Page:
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Belgian mares make BIG impression

by: Vern Uyetake, 
Monday was a good day for sunshine, so Laura Masterson of 47th Avenue Farms had her two new Belgian mares, Bonnie and Patty, out doing some plowing on the 10-acre plot at Luscher Farm.

Two new employees of the 47th Avenue Farm reported for work this past weekend.

They're a couple of beautiful blondes of about average size: 1,800 pounds each. Undoubtedly, they would look good in a beer commercial.

They are Patty and Bonnie, the two new Belgian mare draft horses, who made their long anticipated debut at Luscher Farm this past weekend, and they also showed up for work on Monday since the weather was so nice.

For the horses' owner, Laura Masterson, owner and operator of 47th Avenue Farm, it was a heart-warming moment. Tractors can accomplish a lot of work, but you just can't bond with them.

'I do. I do!' Masterson answered when asked if she owned the horses. 'I've been planning to have horses work here for a long time, and there were times I wondered if my hopes would ever come to fruition.

'I've been learning about draft horses, buying equipment, getting my ducks in order, so to speak.'

If Masterson was overjoyed, a neighbor was ecstatic. When she spotted the two horses plowing away, she came running down to the field to see them up close.

'Oh my God! I can't believe my eyes!' the woman said. 'It's amazing. Kids should be watching this.'

True, Bonnie and Patty, magnificent and huge, seem like a wonderful blast from the past. After all, aside from the Amish, it seems the only places you see draft horses these days are in old Gary Cooper movies. The notion of Masterson bringing a couple of plow horses to Luscher seems quaint, nostalgic and eccentric. And not all that businesslike.

But actually, she is smart, practical, a step ahead of the time, and sustainable. No, draft horses will not be replacing the tractor in producing the huge amount of food need by Americans and all other people of the world. But they definitely have their place in the world of farming today, especially with the new emphasis on sustainability, and they have been quietly making a comeback in recent years.

Just ask Doug 'Doc' Hammill, a veterinarian who has been mentoring Masterson and many other people across the country about the use of horses for farming. He was on hand for Bonnie and Patty's debut at Luscher, standing by almost like a proud parent.

'There has been a tremendous resurgence in actual working with horses on farms,' Hammill said. 'There are 400,000 horses working on farms today, with the bulk of them on Amish farms.'

Hammill is as responsible as anyone for bringing back the big horses for farm work with his clinics and workshops, both at his ranch in Montana and all over the USA. His love of horses began when he was 5 years old and he used to wake up early one day a week - 'It was the only day I woke up early' - to watch an elderly lady make her farm produce deliveries hauled by a single horse.

His love affair only grew as he became older. He became a veterinarian and started associating with 'real, master horsemen who had worked with horses in harness all of their lives.'

In 1971 Hammill gave his first clinic and thus a passer-on of tradition. In 1976 he began writing for a new farm horse magazine called Small Farmer Journal.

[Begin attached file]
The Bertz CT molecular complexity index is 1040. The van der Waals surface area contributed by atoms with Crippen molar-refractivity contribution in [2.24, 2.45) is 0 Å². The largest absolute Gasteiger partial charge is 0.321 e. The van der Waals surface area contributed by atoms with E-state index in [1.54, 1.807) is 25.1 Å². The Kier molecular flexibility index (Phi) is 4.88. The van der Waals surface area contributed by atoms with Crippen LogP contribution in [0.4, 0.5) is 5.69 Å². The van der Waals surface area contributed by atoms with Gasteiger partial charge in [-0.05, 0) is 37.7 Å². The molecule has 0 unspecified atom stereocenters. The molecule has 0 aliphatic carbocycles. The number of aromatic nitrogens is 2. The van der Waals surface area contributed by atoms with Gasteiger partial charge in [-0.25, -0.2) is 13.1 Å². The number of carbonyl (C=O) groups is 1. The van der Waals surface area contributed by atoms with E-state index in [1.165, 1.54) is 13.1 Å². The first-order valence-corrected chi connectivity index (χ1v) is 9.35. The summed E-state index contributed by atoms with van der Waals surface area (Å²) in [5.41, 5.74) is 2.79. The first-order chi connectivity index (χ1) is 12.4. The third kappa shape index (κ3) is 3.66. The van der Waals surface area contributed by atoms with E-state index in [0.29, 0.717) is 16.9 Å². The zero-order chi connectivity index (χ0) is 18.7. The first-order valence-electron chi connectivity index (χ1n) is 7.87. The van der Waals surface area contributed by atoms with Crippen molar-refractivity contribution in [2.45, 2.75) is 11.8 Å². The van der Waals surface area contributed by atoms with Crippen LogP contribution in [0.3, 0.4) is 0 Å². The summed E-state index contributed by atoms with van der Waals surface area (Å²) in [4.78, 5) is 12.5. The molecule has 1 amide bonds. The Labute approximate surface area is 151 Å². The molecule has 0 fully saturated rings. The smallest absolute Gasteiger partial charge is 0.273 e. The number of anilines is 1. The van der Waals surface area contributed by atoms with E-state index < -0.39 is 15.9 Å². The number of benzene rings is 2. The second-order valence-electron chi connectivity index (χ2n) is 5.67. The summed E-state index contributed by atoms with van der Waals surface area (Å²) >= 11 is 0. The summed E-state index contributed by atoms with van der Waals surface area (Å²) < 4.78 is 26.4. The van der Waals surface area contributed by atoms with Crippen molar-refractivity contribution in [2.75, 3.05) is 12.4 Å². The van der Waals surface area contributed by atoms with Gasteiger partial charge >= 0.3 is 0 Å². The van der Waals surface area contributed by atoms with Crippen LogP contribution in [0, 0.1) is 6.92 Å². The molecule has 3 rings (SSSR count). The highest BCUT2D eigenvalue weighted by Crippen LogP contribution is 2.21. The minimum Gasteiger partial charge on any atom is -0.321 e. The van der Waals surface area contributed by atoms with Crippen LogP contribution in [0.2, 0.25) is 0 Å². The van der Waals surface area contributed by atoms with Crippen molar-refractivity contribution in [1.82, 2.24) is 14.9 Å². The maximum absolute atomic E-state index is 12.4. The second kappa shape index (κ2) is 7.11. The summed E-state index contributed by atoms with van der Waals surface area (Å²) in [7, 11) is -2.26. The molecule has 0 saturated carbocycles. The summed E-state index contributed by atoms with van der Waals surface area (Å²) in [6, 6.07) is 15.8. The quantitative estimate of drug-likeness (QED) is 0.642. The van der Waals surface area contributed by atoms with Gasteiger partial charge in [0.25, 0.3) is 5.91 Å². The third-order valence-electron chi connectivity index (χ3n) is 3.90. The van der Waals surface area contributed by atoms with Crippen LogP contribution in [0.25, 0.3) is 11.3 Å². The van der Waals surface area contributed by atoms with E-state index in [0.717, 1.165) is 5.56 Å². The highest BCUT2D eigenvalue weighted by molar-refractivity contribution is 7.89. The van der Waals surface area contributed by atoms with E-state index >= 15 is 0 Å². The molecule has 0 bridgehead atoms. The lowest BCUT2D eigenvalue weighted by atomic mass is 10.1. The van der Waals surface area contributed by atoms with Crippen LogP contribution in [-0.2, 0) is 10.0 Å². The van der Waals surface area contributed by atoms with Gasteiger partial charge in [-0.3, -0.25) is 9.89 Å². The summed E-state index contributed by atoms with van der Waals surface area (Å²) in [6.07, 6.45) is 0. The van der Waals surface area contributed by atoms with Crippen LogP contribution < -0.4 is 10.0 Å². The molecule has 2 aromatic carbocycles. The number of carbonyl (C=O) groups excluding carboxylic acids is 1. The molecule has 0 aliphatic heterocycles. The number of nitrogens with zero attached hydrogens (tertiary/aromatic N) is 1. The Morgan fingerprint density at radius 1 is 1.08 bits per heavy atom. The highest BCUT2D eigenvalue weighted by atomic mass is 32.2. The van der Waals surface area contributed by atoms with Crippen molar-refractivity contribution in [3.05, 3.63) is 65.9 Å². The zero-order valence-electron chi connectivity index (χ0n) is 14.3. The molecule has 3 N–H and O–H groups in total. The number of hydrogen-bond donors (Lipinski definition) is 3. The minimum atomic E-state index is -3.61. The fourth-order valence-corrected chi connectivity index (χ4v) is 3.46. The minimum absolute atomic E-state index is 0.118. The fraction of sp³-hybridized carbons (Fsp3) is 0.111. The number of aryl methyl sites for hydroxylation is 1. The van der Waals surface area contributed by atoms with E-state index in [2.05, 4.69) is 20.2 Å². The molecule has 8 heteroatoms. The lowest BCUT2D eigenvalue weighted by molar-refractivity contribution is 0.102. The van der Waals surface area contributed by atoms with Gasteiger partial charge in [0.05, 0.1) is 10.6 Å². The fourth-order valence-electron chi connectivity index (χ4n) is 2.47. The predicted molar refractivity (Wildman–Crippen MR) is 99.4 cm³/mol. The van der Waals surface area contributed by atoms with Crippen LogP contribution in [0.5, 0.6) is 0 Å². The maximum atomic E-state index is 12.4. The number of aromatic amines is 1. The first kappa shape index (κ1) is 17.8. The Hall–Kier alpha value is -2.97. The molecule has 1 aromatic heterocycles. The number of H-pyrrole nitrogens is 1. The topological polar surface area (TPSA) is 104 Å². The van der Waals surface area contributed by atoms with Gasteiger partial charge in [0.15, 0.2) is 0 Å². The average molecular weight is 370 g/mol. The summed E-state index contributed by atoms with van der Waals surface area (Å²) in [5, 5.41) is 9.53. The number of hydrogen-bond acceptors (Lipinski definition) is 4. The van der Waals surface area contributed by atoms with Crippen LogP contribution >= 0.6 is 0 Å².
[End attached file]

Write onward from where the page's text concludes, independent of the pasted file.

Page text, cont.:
But it took more than a few enthusiasts to bring back the working farm horse. Draft horses actually began to have a place in the new world of farming.

'With these two horses on an investment of $5,000 or $6,000, Laura can do almost everything she could with a tractor that would cost $20,000 or $30,000,' Hammill said. 'Then there's the bond between human and animal. It takes skill and communication skills, and it is very rewarding when things work out well.

'Personally, I don't like the noise or exhaust fumes from a tractor.'

One thing he does like: 'Their urine and manure make an incredibly rich fertilizer.'

'I would much rather drive a horse than a tractor,' Masterson said. 'There is such a deep relationship with them. If you develop a good relationship with them you can use a lightness of touch that is so subtle. You don't have to manhandle them like so many people did in the old days.'

But Masterson is in business, and if Bonnie and Patty couldn't produce on the 10 acres at 47th Avenue Farm, they would be back at their old gig, working parades and fairs.

'For our scale here, they are really appropriate for what we do,' Masterson said. 'When the weather is good it's possible for them to work every day of the week. They can disc, plow, harrow, cultivate. There's all kinds of stuff they can help with.

'To me this feels new and innovative. We're not going backward. These horses are no more impractical than all of the organic farming that is going on now. I'm just using all of the tools I can from the present and the past to create a sustainable farming system.'

Later on Masterson may become more businesslike with Bonnie and Patty. But right now fascination has the upper hand. She only reluctantly gave up her seat on the plow to Hammill to take the horses on a few furrows.

'Look at them doing all that work for us,' Masterson said. 'The rewards they give to you are huge. And they keep giving.'

To find out more about draft horses, e-mail Doug Hammill at This email address is being protected from spambots. You need JavaScript enabled to view it. or call 406-756-2889.